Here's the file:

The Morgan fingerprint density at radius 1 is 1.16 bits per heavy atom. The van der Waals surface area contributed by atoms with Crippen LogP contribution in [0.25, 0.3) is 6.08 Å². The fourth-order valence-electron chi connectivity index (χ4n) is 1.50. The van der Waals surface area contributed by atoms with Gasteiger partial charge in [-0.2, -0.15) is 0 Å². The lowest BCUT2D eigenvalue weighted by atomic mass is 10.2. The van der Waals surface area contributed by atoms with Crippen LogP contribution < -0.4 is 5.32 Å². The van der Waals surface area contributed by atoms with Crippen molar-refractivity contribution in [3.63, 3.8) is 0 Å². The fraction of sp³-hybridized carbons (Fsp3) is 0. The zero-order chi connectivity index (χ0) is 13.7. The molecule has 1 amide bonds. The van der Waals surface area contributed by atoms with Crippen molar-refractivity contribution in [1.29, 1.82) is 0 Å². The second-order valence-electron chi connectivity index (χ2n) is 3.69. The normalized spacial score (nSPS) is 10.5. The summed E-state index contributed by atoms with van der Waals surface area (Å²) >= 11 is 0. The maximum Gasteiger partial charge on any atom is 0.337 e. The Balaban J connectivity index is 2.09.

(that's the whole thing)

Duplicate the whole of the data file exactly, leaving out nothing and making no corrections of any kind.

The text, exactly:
The Morgan fingerprint density at radius 1 is 1.16 bits per heavy atom. The van der Waals surface area contributed by atoms with Crippen LogP contribution in [0.25, 0.3) is 6.08 Å². The fourth-order valence-electron chi connectivity index (χ4n) is 1.50. The van der Waals surface area contributed by atoms with Gasteiger partial charge in [-0.2, -0.15) is 0 Å². The lowest BCUT2D eigenvalue weighted by atomic mass is 10.2. The van der Waals surface area contributed by atoms with Crippen LogP contribution < -0.4 is 5.32 Å². The van der Waals surface area contributed by atoms with Crippen molar-refractivity contribution in [3.63, 3.8) is 0 Å². The fraction of sp³-hybridized carbons (Fsp3) is 0. The zero-order chi connectivity index (χ0) is 13.7. The molecule has 1 amide bonds. The van der Waals surface area contributed by atoms with Crippen molar-refractivity contribution in [1.29, 1.82) is 0 Å². The second-order valence-electron chi connectivity index (χ2n) is 3.69. The normalized spacial score (nSPS) is 10.5. The summed E-state index contributed by atoms with van der Waals surface area (Å²) >= 11 is 0. The maximum Gasteiger partial charge on any atom is 0.337 e. The Balaban J connectivity index is 2.09.